He even references the threat on that page: "2015-05-19 Malware pretending to be PuTTY." Which would be a lot easier to detect if the software was signed.
But there's a GPG signature file which you can use to verify the download! How? I wouldn't know because I've never bothered. And if I remember correctly, the RSA key is also 1024 bits which is another no-no (this has come up before).
I read this "old" piece about PuTTY the other day and it still seems just as absurd:
Also the.earth.li (PuTTY's download host) is available over HTTPS: https://the.earth.li/~sgtatham/putty/latest/x86/putty.exe
But I do agree that HTTPS on both by default would be great
A bad guy could just replace them with their own keys (assuming anyone manually checked these to begin with) and I couldn't detect it.
I guess it's true to say WOT is useless unless you participate in it, but at this stage, it is of comparable uselessness as the existing CA system.
Actually I do. It is just such a niche thing that for the few who will validate the key even fewer will check it on the P2P web of trust (and any person2person trust network is only as good as its members, so there is room for abuse there). Web of trust is a failed concept that the current CA structure destroyed.
Worse still, some people will validate the key only, and if the executable validates they assume it must be by the author. That is a dangerous piece of misinformation that it gives a false sense of security, in particular against state actors.
> I guess it's true to say WOT is useless unless you participate in it, but at this stage, it is of comparable uselessness as the existing CA system.
When you download software on Windows, Mac, and Linux it will first automatically check if the code signing certificate's root CA is in the trusted store, then it will check that the root CA actually signed the client CA, and finally it will check the client CA for validity. It does all of this for you behind the scenes and in a split second, then at least on Windows & OS X it will display a huge warning if it fails (or fail to load the executable entirely by default).
Essentially calling the current CA system "useless" is bizarre when it does all of this checking behind the scenes without any user intervention at all, and then warns the user when it fails. In particular when the web of trust is a convoluted mess of non-integrated software that less than 0.1% of users take advantage of, and even then need to manually remember to use and correctly interpret the result.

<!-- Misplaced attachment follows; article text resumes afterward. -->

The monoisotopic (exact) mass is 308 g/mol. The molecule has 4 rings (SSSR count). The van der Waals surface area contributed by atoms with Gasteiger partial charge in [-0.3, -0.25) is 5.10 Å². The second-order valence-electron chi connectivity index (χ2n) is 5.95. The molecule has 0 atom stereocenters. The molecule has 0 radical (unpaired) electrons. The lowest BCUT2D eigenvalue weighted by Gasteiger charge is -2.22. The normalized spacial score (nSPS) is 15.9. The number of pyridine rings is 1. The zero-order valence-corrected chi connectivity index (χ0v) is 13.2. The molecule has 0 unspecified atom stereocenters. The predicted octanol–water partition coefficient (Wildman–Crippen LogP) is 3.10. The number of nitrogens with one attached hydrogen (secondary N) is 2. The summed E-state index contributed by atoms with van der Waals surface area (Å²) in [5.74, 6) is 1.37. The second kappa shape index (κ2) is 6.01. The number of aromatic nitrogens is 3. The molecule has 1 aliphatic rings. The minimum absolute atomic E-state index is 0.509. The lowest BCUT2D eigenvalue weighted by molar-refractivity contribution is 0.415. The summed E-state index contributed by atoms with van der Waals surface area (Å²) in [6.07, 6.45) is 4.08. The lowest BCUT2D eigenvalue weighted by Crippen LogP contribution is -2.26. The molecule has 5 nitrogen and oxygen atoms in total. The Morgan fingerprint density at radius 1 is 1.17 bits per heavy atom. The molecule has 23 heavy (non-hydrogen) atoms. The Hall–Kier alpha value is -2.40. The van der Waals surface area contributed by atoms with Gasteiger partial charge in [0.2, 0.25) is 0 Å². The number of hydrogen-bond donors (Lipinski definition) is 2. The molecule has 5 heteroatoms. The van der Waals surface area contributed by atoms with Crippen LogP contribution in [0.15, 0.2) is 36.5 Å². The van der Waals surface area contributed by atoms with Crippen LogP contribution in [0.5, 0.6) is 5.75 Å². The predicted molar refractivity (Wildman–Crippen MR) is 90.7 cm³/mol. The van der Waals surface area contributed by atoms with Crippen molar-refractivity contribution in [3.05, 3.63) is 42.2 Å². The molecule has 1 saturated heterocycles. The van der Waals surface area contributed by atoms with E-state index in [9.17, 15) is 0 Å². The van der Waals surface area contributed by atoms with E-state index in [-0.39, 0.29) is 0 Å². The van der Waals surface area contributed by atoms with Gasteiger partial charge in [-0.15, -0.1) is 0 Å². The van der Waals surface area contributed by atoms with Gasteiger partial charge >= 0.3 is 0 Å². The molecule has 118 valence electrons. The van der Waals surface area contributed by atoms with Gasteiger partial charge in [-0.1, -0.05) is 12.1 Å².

The way Putty is signed is non-standard and insecure. Web of trust is a failed concept.
If you secure your official download page via HTTPS, MITMing that connection requires getting your website cert signed by a CA. Which, while possible (see: DigiNotar) tends to be something the CAs try to avoid - lest they lose their license to print money by having their certificates revoked by browser vendors.
There's also the issue that in a corporate environment, having a much smaller attack surface is greatly preferred. Trying to get something like Cygwin past the security dept in a BIG company - quite challenging.
PuTTY is also much quicker and easier to set up.
(To be clear, I have nothing against the GPL, but some corporate environments avoid it like the plague.)
What will it take to get a version 1.0? Sentience?
difficulty: fun: Just needs tuits, and not many of them.
From the sounds of it, an attacker needs to either compromise the machine you intend to ssh into, or mitm before you first ever connect. Once keys are cached you should easily notice if you've been mitmed.
> This might be exploitable if the attacker could arrange for UCSWIDE to be in memory somewhere near a sensitive data structure.
Crashes are very frequently capable of being exploited, to the point that every crashing bug should be treated as a security vulnerability. At the very least, it's a DoS.
All quite unlikely attack vectors and hard to pull off remotely, but I've seen exploits that looked harder from the outside.
We claim version: SSH-2.0-PuTTY_Snapshot_2015_11_08.b003e5c
Server version: SSH-2.0-OpenSSH_6.7p1 Debian-5
Using SSH protocol version 2
Doing ECDH key exchange with curve Curve25519 and hash SHA-256
Host key fingerprint is:
ssh-ed25519 256 <fingerprint>
Initialised ChaCha20 client->server encryption
Initialised Poly1305 client->server MAC algorithm (in ETM mode) (required by cipher)
Initialised ChaCha20 server->client encryption
Initialised Poly1305 server->client MAC algorithm (in ETM mode) (required by cipher)
Now, to get back on topic, they believe that the attack would already need access to the server.
"To exploit a vulnerability in the terminal emulator, an attacker must be able to insert a carefully crafted escape sequence into the terminal stream. For a PuTTY SSH session, this must be before encryption, so the attacker likely needs access to the server you're connecting to. For instance, an attacker on a multi-user machine that you connect to could trick you into running cat on a file they control containing a malicious escape sequence. (Unix write(1) is not a vector for this, if implemented correctly.)"